Sunday, December 26, 2004
No, no, not level 40 in EQ2 or WoW. I "dinged" 40 years in real life today. Man, I feel old, and a bit depressed. Of course I'm only one day older than yesterday, but somehow these round numbered birthdays feel as if you aged 10 years at once. As a gamer, age makes me afraid of two things:
First is games getting twitchier. My reflexes are getting slower. A game that challenges the reflexes of a teenager is impossibly hard to me. I had to play all the difficult parts of GTA:Vice City with the slow motion cheat on, and not many games even offer that as an option. I used to like strategy games, but that was when they were still turn-based. The modern real-time strategy games are often simply too fast for me. MMORPG are still relatively slow games, but as CoH showed that is just a matter of technology advancing before they too become twitchier.
Second problem of age is the "been there, done that" feeling. A major part of the fun of new games is discovering new things. But the more games you already played, the less new things you discover in a new game. Most MMORPGs of the last years have been described as improved Everquest clones, and there is some truth in that. Developers "borrow" ideas from previous successful games. And some concepts, like MMORPG combat, have evolved very little in the last 5 years.
Where am I now with my games? In Everquest 2 I used the xp bonus times, one offered as compensation for the server outage, the other as christmas bonus, to level my carpenter up to 25. That is the level where he can make bank boxes with 16 slots, one of the hot-selling items in the EQ2 economy. Unfortunately getting to level 25 was incredibly boring. It turns out that carpenters only get two new recipes for every level beyond 20. So leveling up becomes slower and slower, for a rather meagre reward. The next thing to look forward to would be 20-slot boxes at level 35, and I simply refuse to grind 10 hard levels for that.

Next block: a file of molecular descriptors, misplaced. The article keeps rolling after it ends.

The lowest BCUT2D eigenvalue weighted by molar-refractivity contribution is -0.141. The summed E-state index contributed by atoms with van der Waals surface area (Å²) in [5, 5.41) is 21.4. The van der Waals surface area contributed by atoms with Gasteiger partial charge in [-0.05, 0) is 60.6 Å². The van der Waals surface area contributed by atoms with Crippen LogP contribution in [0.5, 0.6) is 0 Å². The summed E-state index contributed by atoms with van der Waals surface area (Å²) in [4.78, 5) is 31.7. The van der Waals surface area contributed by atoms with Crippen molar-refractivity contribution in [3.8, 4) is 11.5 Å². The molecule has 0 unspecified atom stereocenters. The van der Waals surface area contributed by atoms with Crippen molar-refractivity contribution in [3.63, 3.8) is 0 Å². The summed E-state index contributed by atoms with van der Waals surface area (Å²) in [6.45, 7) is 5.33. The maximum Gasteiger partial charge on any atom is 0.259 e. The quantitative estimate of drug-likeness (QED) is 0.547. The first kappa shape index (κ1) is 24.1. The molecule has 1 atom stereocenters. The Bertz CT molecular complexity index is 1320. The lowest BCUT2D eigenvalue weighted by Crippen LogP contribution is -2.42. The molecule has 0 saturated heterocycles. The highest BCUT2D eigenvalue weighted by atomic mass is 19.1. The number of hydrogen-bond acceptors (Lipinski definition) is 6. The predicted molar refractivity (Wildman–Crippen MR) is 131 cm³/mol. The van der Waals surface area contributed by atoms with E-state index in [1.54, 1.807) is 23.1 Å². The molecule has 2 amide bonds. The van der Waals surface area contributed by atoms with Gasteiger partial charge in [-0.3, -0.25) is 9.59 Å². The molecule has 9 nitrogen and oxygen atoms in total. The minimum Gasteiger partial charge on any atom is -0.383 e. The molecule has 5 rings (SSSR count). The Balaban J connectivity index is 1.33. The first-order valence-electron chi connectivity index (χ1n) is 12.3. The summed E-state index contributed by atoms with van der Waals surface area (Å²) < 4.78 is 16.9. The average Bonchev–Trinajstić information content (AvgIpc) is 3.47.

That is a typical thing to happen in these grind-based games: At some level progress slows down to a point where the reward doesn't seem to be worth the effort any more. Of course I could now start leveling my adventure level in EQ2. But as I'm now subscribed to WoW as well, there isn't much point in adventuring in EQ2. In direct comparison WoW adventuring is far superior. EQ2 monster-bashing is less fun because of the stupid encounter system which marks half of the monsters as being "group only". Quests beyond level 10 more and more often send you against these "group only" monsters. At that point you either turn back and go for the next quest, or you try to find a group. Finding groups for a quest is annoying, because often the group splits up after having done the quest. The quest-driven gameplay doesn't mix very well with enforced grouping.
World of Warcraft manages that a lot better by specifically marking those quests in your quest journal already as being "elite", that is group only. And there are a lot less group only encounters in WoW. Plus they are then concentrated in one group-only instanced dungeon. So when you gather a group for these, you do the complete dungeon together, which is a lot of fun. So I guess I will be playing more and more WoW, and less and less EQ2, until I cancel the latter eventually.